Minnesota Public Radio (MPR) has increased its profile in the Duluth-Superior market by purchasing the license for KZIO 104.3 FM and a related translator. The purchase price is $300,000. Though no announcement has been made, it is anticipated that 104.3 will become the new home for The Current.
The Current is now heard in Duluth on translator W215CG 90.9 FM, which simulcasts WSCN-HD2. The Duluth market appears to be important for MPR. MPR also has full-power repeater stations for its News and Classical regional networks.
The Current in Duluth has added a few hours of local original programming but during most hours it repeats KCMP from St. Paul. Duluth-Superior is one of the most competitive noncom markets in the nation. By our count, when 104.3 becomes a noncom there will be 12 noncommercial stations serving the market.
A Noncommercial Dial Guide for the market is on the right.
An upgrade of The Current’s coverage of the market likely means more problems for local Triple A station KUMD.
As we reported in early February, according to Nielsen Audio, KUMD lost 42% of its weekly cumulative listeners between Fall 2015 and Fall 2016. Ratings for The Current in Duluth are not available but the perception is that The Current gained many of KUMD’s listeners.
BUT WHY DULUTH?
The metro population of the “Twin Ports” is around 280,000 and it is the nation’s 165th biggest metro. It is an international seaport. But the area has been losing population for a number of years. Wages, education levels and housing costs are lower than the national average.
Meanwhile, MPR serves two other out-state markets with much more potential for The Current: Fargo-Moorhead and Sioux Falls. Both markets are around the same size as Duluth-Superior but have been growing at fast paces. MPR operates two full-power stations in Fargo-Moorhead (metro population: 240,000). In Sioux Falls (metro population 252,000), MPR operates three full-power stations. Two of the stations repeat MPR News.
Fargo-Moorhead is a college town where wages and education levels are far above the national average. Sioux Falls is the home of Sanford Health which has brought thousands of highly paid researchers and physicians to the city. Neither market currently has a Triple A station.
TALIA SCHLANGER BECOMES HOST OF WORLD CAFÉ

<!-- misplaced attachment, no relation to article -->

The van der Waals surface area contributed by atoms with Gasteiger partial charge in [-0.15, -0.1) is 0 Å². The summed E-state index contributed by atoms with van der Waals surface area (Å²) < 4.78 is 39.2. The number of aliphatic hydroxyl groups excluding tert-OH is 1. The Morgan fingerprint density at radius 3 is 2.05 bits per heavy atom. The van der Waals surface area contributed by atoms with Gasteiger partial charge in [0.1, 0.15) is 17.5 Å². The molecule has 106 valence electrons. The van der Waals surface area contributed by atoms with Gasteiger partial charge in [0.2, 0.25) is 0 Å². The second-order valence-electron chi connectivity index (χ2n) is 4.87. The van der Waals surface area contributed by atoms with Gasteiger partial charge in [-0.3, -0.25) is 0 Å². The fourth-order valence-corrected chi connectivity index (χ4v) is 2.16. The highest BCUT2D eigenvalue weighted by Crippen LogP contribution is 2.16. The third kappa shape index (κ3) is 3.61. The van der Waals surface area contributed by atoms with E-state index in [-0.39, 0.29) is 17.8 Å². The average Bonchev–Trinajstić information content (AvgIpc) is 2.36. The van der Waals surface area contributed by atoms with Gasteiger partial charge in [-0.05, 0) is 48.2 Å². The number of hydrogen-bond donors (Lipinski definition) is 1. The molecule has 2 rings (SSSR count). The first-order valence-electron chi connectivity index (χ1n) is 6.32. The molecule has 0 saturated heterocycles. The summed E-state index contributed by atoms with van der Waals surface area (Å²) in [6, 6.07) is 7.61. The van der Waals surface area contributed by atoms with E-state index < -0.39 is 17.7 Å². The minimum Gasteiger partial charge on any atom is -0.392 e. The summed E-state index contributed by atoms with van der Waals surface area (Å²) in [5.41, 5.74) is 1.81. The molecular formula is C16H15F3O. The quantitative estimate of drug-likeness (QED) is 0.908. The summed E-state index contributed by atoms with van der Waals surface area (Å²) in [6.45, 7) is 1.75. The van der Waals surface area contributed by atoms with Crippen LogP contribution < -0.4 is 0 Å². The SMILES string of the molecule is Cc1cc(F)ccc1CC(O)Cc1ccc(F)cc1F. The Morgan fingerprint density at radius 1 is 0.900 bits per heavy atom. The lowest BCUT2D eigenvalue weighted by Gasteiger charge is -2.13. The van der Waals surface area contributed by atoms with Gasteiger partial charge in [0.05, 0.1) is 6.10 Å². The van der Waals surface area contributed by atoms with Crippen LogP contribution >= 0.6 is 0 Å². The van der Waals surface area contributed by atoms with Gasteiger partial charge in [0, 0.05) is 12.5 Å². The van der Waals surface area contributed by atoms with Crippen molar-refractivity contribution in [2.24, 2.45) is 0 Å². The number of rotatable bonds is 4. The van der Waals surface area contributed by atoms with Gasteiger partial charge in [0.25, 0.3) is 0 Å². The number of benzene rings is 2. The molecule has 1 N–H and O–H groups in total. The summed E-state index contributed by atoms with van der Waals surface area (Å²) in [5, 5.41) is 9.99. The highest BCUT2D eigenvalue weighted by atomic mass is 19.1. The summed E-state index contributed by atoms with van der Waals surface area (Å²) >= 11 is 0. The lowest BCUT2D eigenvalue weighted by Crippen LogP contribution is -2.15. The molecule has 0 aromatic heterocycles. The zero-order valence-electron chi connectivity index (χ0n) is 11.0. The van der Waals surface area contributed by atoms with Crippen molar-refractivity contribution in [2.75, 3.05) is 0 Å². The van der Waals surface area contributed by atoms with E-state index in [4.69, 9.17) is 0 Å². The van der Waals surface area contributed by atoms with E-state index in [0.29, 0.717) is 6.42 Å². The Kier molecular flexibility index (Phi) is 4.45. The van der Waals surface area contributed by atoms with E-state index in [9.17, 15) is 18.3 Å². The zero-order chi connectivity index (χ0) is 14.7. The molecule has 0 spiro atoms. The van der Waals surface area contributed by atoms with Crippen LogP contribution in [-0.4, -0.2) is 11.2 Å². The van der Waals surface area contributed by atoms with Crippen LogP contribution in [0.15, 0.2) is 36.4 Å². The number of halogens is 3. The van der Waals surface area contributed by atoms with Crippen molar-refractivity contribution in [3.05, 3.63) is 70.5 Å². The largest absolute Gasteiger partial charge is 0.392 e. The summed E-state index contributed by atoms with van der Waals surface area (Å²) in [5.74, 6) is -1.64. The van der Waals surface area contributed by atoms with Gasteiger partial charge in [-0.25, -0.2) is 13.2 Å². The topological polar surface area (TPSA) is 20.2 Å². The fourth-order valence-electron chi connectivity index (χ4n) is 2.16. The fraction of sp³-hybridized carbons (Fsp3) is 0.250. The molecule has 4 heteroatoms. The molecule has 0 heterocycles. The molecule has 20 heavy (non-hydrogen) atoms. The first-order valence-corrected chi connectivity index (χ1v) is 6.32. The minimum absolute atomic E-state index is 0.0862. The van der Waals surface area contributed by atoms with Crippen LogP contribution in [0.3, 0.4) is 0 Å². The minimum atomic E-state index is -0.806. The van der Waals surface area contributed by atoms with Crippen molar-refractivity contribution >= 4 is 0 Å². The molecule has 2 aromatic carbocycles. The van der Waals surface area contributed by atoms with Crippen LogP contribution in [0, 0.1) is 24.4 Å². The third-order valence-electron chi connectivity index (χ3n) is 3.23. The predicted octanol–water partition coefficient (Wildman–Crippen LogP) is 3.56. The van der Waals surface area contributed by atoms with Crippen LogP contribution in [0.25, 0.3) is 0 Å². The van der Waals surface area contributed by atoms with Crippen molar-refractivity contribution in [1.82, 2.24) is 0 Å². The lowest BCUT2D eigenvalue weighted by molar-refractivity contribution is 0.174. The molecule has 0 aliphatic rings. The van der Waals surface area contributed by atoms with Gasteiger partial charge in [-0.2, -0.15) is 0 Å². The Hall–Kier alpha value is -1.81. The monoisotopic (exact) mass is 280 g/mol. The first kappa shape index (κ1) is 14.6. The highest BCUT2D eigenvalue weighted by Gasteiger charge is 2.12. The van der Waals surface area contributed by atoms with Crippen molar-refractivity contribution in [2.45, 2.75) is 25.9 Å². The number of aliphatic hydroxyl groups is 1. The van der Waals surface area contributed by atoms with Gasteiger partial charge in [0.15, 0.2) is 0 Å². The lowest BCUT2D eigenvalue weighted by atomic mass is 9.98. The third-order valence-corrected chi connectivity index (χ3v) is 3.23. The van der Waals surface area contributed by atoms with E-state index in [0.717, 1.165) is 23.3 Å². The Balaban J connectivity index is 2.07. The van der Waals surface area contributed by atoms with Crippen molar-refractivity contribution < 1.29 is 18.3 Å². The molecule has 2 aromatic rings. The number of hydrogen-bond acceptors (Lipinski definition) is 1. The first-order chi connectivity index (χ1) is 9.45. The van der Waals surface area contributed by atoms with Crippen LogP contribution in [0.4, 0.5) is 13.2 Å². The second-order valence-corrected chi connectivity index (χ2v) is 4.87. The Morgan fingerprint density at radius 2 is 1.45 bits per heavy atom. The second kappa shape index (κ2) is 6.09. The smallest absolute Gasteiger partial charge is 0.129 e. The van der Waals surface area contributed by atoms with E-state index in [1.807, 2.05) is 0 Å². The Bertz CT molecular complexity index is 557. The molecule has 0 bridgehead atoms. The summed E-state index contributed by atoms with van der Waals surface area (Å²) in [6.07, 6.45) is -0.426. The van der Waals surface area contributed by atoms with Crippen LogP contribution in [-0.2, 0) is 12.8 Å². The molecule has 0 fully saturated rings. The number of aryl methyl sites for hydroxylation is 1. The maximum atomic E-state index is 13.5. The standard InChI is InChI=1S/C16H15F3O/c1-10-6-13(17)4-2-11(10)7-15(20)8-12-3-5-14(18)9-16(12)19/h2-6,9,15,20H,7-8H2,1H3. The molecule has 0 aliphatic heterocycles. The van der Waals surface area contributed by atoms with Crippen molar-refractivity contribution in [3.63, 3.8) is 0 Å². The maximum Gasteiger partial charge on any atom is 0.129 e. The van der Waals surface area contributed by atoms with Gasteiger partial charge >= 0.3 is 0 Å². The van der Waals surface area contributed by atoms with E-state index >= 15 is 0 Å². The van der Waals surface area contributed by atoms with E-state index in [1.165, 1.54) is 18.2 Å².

As expected, WXPN has named Talia Schlanger to succeed David Dye as host of World Café. The change is official on Monday, April 3rd. Schlanger, 31, has been an interim host for the past several months.
Schlanger’s choice is a generational change for the program. She had been a journalist, producer and host for the Canadian Broadcasting Corporation (CBC), based in Toronto. She was also an actress in professional theater productions, including the first US national tour of Green Day’s American Idiot.
Schlanger is a music fan first. She told the Philadelphia Inquirer [link]:
“Like our listeners, I’m here as a music fan first. Discovering, sharing and connecting over artists is our collective passion, and it’s my mission to serve that as best I can on World Cafe. David Dye is so beloved and respected because for 25 years, audiences have been able to feel the genuine curiosity, excitement and care he has for the music he plays and for the artists who make it.
I know this is a big change, but I hope our devoted World Cafe crowd will feel the same degree of passion and care coming from me as we charge forward with amps blaring.”
WXPN will pay tribute to David Dye for his 25 years as host and producer of World Cafe with a private special event in Philadelphia on March 1. Listeners, members and donors are being invited to a tribute concert for Dye this Friday, March 3rd.
MORE “TRUMP BUMPS” IN NIELSEN AUDIO PPM JANUARY RATINGS
In San Francisco both NPR News stations, KQED and KALW, had impressive one-year gains in the January 2017 PPM estimates, compared with January 2016. KQED’s estimated 984,500 weekly cumulative is likely a record high.
KALW appears to be coming to life with a 35% increased in estimated weekly listeners during the same period.
In Boston, WGBH saw dramatic changes in weekly listeners between January 2016 and January 2017. It’s estimated weekly cume grew by 26%. WBUR’s weekly listeners also grew.
There was no bump for KERA in the Dallas-Fort World metroplex. There appears to be fluid situation among CCM listeners. Education Media Foundation’s K-LOVE repeater KYDA is now the top noncom station in the market.